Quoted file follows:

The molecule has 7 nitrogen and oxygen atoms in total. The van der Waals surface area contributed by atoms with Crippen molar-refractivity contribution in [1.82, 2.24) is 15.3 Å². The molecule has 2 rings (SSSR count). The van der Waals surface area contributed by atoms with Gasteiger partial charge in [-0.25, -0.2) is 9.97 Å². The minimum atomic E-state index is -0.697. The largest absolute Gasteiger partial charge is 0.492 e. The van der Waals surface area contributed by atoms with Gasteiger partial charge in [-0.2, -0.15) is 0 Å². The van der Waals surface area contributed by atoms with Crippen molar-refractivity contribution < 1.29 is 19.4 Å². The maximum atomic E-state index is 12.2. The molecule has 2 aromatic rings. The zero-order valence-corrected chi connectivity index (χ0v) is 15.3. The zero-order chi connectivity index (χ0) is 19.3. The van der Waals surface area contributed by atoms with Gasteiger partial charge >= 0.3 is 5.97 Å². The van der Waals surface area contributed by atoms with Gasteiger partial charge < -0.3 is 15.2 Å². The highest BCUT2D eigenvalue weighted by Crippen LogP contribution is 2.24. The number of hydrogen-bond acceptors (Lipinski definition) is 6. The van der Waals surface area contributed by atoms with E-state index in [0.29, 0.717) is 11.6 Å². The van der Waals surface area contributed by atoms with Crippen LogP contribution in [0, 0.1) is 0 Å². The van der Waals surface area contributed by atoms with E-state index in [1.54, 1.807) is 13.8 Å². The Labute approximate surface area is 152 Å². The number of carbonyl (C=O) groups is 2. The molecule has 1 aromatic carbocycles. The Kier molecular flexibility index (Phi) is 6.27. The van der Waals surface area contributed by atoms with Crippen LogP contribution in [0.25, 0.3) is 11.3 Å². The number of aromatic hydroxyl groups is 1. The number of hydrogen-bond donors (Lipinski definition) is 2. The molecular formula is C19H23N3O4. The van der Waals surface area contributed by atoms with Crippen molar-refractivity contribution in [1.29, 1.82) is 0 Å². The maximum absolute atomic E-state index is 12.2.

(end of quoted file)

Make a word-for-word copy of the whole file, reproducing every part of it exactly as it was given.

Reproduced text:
The molecule has 7 nitrogen and oxygen atoms in total. The van der Waals surface area contributed by atoms with Crippen molar-refractivity contribution in [1.82, 2.24) is 15.3 Å². The molecule has 2 rings (SSSR count). The van der Waals surface area contributed by atoms with Gasteiger partial charge in [-0.25, -0.2) is 9.97 Å². The minimum atomic E-state index is -0.697. The largest absolute Gasteiger partial charge is 0.492 e. The van der Waals surface area contributed by atoms with Gasteiger partial charge in [-0.2, -0.15) is 0 Å². The van der Waals surface area contributed by atoms with Crippen molar-refractivity contribution < 1.29 is 19.4 Å². The maximum atomic E-state index is 12.2. The molecule has 2 aromatic rings. The zero-order valence-corrected chi connectivity index (χ0v) is 15.3. The zero-order chi connectivity index (χ0) is 19.3. The van der Waals surface area contributed by atoms with Gasteiger partial charge >= 0.3 is 5.97 Å². The van der Waals surface area contributed by atoms with Gasteiger partial charge < -0.3 is 15.2 Å². The highest BCUT2D eigenvalue weighted by Crippen LogP contribution is 2.24. The number of hydrogen-bond acceptors (Lipinski definition) is 6. The van der Waals surface area contributed by atoms with E-state index in [0.29, 0.717) is 11.6 Å². The van der Waals surface area contributed by atoms with Crippen LogP contribution in [0, 0.1) is 0 Å². The van der Waals surface area contributed by atoms with E-state index in [1.54, 1.807) is 13.8 Å². The Labute approximate surface area is 152 Å². The number of carbonyl (C=O) groups is 2. The molecule has 1 aromatic carbocycles. The Kier molecular flexibility index (Phi) is 6.27. The van der Waals surface area contributed by atoms with Crippen LogP contribution in [0.25, 0.3) is 11.3 Å². The number of aromatic hydroxyl groups is 1. The number of hydrogen-bond donors (Lipinski definition) is 2. The molecular formula is C19H23N3O4. The van der Waals surface area contributed by atoms with Crippen molar-refractivity contribution in [1.29, 1.82) is 0 Å². The maximum absolute atomic E-state index is 12.2.